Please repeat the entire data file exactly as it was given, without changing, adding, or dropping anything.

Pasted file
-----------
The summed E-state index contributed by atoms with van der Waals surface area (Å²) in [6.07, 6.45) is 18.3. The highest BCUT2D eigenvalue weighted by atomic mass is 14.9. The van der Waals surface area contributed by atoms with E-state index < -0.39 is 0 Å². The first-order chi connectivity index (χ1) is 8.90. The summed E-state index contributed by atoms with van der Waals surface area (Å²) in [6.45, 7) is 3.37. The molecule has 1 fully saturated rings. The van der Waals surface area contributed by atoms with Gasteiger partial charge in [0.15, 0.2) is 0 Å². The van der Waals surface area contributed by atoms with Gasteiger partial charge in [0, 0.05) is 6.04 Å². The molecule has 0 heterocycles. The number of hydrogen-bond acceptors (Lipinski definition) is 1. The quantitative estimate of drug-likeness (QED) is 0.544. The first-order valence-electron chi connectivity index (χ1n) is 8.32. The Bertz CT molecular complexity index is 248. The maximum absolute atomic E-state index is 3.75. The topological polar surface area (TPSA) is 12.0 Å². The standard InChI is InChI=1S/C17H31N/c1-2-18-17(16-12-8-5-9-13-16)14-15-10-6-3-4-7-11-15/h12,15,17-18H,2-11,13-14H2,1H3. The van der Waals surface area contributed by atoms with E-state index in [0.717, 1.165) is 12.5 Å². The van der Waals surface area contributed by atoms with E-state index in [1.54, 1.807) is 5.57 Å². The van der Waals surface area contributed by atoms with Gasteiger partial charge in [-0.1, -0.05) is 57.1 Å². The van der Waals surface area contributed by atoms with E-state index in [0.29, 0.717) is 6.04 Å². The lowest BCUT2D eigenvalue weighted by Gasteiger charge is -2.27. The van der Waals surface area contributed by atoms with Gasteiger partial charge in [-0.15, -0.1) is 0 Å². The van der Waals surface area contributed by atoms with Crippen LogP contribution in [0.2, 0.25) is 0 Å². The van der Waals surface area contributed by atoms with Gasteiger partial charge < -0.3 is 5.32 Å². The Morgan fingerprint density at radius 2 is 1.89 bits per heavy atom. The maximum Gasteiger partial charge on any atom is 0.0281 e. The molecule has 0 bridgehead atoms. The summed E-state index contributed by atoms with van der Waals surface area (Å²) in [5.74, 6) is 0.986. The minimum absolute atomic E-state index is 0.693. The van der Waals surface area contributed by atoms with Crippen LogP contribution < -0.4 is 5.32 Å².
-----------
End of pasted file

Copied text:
The summed E-state index contributed by atoms with van der Waals surface area (Å²) in [6.07, 6.45) is 18.3. The highest BCUT2D eigenvalue weighted by atomic mass is 14.9. The van der Waals surface area contributed by atoms with E-state index < -0.39 is 0 Å². The first-order chi connectivity index (χ1) is 8.90. The summed E-state index contributed by atoms with van der Waals surface area (Å²) in [6.45, 7) is 3.37. The molecule has 1 fully saturated rings. The van der Waals surface area contributed by atoms with Gasteiger partial charge in [0.15, 0.2) is 0 Å². The van der Waals surface area contributed by atoms with Gasteiger partial charge in [0, 0.05) is 6.04 Å². The molecule has 0 heterocycles. The number of hydrogen-bond acceptors (Lipinski definition) is 1. The quantitative estimate of drug-likeness (QED) is 0.544. The first-order valence-electron chi connectivity index (χ1n) is 8.32. The Bertz CT molecular complexity index is 248. The maximum absolute atomic E-state index is 3.75. The topological polar surface area (TPSA) is 12.0 Å². The standard InChI is InChI=1S/C17H31N/c1-2-18-17(16-12-8-5-9-13-16)14-15-10-6-3-4-7-11-15/h12,15,17-18H,2-11,13-14H2,1H3. The van der Waals surface area contributed by atoms with E-state index in [0.717, 1.165) is 12.5 Å². The van der Waals surface area contributed by atoms with E-state index in [1.54, 1.807) is 5.57 Å². The van der Waals surface area contributed by atoms with Gasteiger partial charge in [-0.1, -0.05) is 57.1 Å². The van der Waals surface area contributed by atoms with E-state index in [0.29, 0.717) is 6.04 Å². The lowest BCUT2D eigenvalue weighted by Gasteiger charge is -2.27. The van der Waals surface area contributed by atoms with Gasteiger partial charge in [-0.15, -0.1) is 0 Å². The van der Waals surface area contributed by atoms with Crippen LogP contribution in [0.2, 0.25) is 0 Å². The van der Waals surface area contributed by atoms with Gasteiger partial charge < -0.3 is 5.32 Å². The Morgan fingerprint density at radius 2 is 1.89 bits per heavy atom. The maximum Gasteiger partial charge on any atom is 0.0281 e. The molecule has 0 bridgehead atoms. The summed E-state index contributed by atoms with van der Waals surface area (Å²) in [5.74, 6) is 0.986. The minimum absolute atomic E-state index is 0.693. The van der Waals surface area contributed by atoms with Crippen LogP contribution < -0.4 is 5.32 Å².